As a child I had the opportunity to utilize the two-meter Faulkes Telescope in Siding Spring, Australia. I remember it was a very thrilling experience seeing the telescope move via a live webcam. I would input sky coordinates, and over the course of a minute, the telescope would slowly tilt toward the object. I couldn’t wait to become an astronomer and spend countless nights at the actual telescope sites — Hawaii, Chile, Spain, these are all locations with powerful telescopes that I wished to use one day.
But little did I know, the era of manual observations was coming to an end.
My first professional research experience occurred when I was hired as an intern at the Las Cumbres Observatory, headquartered in Santa Barbara, California, my hometown. Though it is called an observatory, no telescope is actually located there. Las Cumbres comprises over 30 instruments across the world, with the mission of always having a telescope in the dark, ready to make observations at a moment’s notice.
Their telescope system is very streamlined, and is a prime example of how astronomical observations function today. The telescopes are all robotically controlled, requiring almost no human intervention, except for select engineers responsible for instrument maintenance. The scheduling is also controlled robotically, and while astronomers can request observations during certain nights, the observations are ultimately booked and controlled by an automated system that is programmed to select the best targets, according to instrument availability and weather conditions across all sites; an analysis that is performed in mere seconds.
It is indeed becoming increasingly rarer for astronomers to visit sites and perform actual observations, as manual control of telescopes, when necessary, is often done remotely from the comfort of one’s home; and any collaboration is simply done via zoom. Gone are the days of Edwin Hubble, who would effectively live for extended periods of time on the mountain, observing night after night, collecting plates of data one at a time.
While I do think it’s a little sad that such days are behind us, there is a silver lining to it all. With the technological advances in both telescope instrumentation and software capabilities, it became necessary to revisit and streamline the observation process. We had no other choice, as humans are prone to error, certainly, but they also need to sleep, eat and socialize, whereas a machine can go on working nonstop for decades so long as electricity is provided. As an astronomer, I value the science over everything else and would happily choose an increase in quality data over the opportunity to live on a mountain and perform manual observations, as mystical and dreamy as that may have been.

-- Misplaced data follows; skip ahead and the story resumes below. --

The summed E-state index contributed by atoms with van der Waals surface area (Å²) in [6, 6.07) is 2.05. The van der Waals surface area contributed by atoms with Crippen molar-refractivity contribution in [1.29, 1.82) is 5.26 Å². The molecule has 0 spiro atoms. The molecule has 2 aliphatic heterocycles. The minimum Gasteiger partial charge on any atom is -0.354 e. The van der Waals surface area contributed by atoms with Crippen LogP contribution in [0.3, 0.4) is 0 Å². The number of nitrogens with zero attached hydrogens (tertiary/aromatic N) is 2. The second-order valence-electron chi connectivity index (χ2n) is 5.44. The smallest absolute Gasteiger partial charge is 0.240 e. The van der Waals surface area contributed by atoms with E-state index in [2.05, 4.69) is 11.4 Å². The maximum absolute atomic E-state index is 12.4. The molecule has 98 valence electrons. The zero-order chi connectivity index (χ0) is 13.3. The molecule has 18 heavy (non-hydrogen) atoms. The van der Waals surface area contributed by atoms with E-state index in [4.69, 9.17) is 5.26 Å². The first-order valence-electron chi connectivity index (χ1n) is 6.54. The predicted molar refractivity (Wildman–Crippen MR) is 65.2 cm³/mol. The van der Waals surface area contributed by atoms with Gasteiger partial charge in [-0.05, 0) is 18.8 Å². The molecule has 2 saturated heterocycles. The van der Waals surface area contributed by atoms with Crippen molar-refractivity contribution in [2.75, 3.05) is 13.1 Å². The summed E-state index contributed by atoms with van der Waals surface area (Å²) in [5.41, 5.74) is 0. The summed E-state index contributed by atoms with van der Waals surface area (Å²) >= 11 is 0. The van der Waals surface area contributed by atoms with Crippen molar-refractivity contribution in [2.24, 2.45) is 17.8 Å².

Machine learning has been used as a tool to optimize manual procedures since the 20th century, in fact, my colleagues always used to joke that the USPS mail system had been using machine learning since the 1960s to help sort the mail, whereas astronomers have just recently come to appreciate its application in our field due to the big data transition we are in. The James Webb Telescope, for example, will produce more data than could ever be visually inspected. There are images that exist today that no one in this world will ever see, and with the commissioning of new telescopes in the coming years, more images will fall into the category of data inspected only by emotionless machines.
In short, machine learning is the employment of differential calculus to identify optimal patterns in high dimensional data. A 50-by-50 pixel image, for instance, can be represented in 2,500 dimensional space. But what are these “optimal patterns” that the machine identifies? Unfortunately, there is no answer to it. Truly, machine learning is often viewed as a dark art. Even if we could visualize the connections made by my machine learning engine, it would have been futile, as we ultimately would have made little sense of it. The correlations the machine found through numerous iterations are simply too intricate for our minds to understand. It is very much a black box — data goes in, we don’t know what connections the machine learned during training, but good results come out, and we are happy.
As astronomers we use machine learning for object recognition, signal predictions and even as a tool to manage our instruments. It would take me my whole life to inspect two million astronomical objects, yet I have a machine learning algorithm that did it for me in less than 30 minutes. These developments have led to the creation of broker systems that take in telescope data, apply machine learning to distinguish certain objects, and then forward along the information to science teams interested in the particular phenomena.
Much data in the coming century will go unnoticed, even with the help of our machine learning programs; but I suppose that is a beautiful thing — anyone can do astronomy by simply downloading public data from their computer. We need all the help we can get, because while machine learning has tremendous utility, in its current state it still cannot be compared to the eyes and brains we are gifted with, of which there are simply not enough.
Daniel Godines is a PhD student in astronomy at New Mexico State University. He can be reached at firstname.lastname@example.org.